Taryn Simon's Transparency at Corcoran - Gallery 31
Students of the Corcoran College of Art + Design, in collaboration with photographer Taryn Simon participated in the show, Transparency in the Corcoran’s own Gallery 31 this past November. Working with the studio practice of Taryn Simon in mind, students worked collaboratively to create socially poignant, research based works of all media.
As a junior Fine Art major at the Corcoran, I participated in the show in a group of four artists. Collaborating on a single work of art was challenging to say the least, but adopting the studio practice of a photographer was even more so. The experience, however, was extremely educational. Using Taryn Simon as a mentor for the project gave us artistic direction and focus. We were given approximately seven weeks to complete the work, which gave us ample time to plan the idea and execute from start to finish in a very rigorous yet organic process. Approaching the project was intimidating due to the freedom we were given as well as the sheer quality of Taryn Simon’s work. Generating ideas in a group, given the openness of the parameters, was challenging but once we landed on a cohesive idea, the process became much easier.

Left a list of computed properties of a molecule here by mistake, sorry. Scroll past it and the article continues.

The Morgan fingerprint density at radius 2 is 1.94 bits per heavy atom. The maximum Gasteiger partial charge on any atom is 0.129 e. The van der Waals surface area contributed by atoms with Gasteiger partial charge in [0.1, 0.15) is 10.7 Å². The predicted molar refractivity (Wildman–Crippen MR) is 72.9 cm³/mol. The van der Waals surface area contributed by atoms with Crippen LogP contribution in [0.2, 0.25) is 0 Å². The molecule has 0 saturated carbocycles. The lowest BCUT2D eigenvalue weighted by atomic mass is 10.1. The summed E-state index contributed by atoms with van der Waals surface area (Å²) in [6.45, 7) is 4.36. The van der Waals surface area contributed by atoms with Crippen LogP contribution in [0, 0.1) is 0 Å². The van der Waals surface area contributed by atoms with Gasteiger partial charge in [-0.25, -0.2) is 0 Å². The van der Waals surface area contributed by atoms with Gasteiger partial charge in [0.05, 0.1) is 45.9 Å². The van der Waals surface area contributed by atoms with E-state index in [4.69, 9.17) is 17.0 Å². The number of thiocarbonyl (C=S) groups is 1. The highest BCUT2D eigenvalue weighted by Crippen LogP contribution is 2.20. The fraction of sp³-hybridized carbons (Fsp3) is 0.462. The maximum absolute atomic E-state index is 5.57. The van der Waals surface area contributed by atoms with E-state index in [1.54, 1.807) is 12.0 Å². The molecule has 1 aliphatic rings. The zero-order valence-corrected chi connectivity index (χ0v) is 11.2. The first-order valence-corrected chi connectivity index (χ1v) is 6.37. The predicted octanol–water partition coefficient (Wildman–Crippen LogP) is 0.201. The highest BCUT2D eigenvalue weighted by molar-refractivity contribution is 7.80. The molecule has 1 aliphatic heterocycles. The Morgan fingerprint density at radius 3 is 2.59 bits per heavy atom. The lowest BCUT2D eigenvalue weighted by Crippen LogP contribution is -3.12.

Collaborating with Adriana Serrato, James Cole, and Eddie Poschmann, we created large scale wood block prints of the District, presented in four parts, representative of the four quadrants of the city. The work is centered upon the concept of gentrification in the District of Columbia as it pertains to issues of race, class, socioeconomic status, and other demographical issues through the use of woodcut as sculpture and a means for printmaking.
Working in this way required extensive research and planning, consistent with the adoption of Taryn Simon’s studio practice. Working on this project, or any way that requires one to work outside his comfort zone, was eye-opening. Not only did I get a chance to work with three very talented artists, but I was also able to generate new work that I would not have made had I not been involved. Being primarily a painter, I work on a very intuitive level; allowing myself to research topics that are important to me as well as make work that evokes social context and change has changed my studio practice in the long term.
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